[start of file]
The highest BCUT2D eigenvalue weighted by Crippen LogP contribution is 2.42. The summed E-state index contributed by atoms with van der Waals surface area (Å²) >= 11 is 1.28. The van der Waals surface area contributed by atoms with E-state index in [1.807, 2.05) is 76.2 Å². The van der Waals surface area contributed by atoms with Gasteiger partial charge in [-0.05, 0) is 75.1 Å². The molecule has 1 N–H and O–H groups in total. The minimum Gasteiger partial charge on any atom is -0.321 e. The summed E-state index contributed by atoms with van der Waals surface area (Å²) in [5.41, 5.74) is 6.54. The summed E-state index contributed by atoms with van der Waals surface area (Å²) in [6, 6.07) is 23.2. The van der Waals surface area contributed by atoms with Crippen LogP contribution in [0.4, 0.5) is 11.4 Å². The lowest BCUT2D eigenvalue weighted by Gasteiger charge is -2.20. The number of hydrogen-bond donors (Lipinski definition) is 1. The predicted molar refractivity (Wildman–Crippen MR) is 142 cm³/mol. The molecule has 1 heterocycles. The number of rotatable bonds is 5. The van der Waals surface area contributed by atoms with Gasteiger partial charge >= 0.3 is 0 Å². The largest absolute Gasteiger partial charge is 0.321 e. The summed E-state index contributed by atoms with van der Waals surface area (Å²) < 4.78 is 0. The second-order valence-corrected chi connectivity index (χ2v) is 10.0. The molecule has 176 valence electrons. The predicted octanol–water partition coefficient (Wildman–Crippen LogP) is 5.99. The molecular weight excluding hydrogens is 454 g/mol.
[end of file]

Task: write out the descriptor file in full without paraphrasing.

The highest BCUT2D eigenvalue weighted by Crippen LogP contribution is 2.42. The summed E-state index contributed by atoms with van der Waals surface area (Å²) >= 11 is 1.28. The van der Waals surface area contributed by atoms with E-state index in [1.807, 2.05) is 76.2 Å². The van der Waals surface area contributed by atoms with Gasteiger partial charge in [-0.05, 0) is 75.1 Å². The molecule has 1 N–H and O–H groups in total. The minimum Gasteiger partial charge on any atom is -0.321 e. The summed E-state index contributed by atoms with van der Waals surface area (Å²) in [5.41, 5.74) is 6.54. The summed E-state index contributed by atoms with van der Waals surface area (Å²) in [6, 6.07) is 23.2. The van der Waals surface area contributed by atoms with Crippen LogP contribution in [0.4, 0.5) is 11.4 Å². The lowest BCUT2D eigenvalue weighted by Gasteiger charge is -2.20. The number of hydrogen-bond donors (Lipinski definition) is 1. The predicted molar refractivity (Wildman–Crippen MR) is 142 cm³/mol. The molecule has 1 heterocycles. The number of rotatable bonds is 5. The van der Waals surface area contributed by atoms with Gasteiger partial charge >= 0.3 is 0 Å². The largest absolute Gasteiger partial charge is 0.321 e. The summed E-state index contributed by atoms with van der Waals surface area (Å²) < 4.78 is 0. The second-order valence-corrected chi connectivity index (χ2v) is 10.0. The molecule has 176 valence electrons. The predicted octanol–water partition coefficient (Wildman–Crippen LogP) is 5.99. The molecular weight excluding hydrogens is 454 g/mol.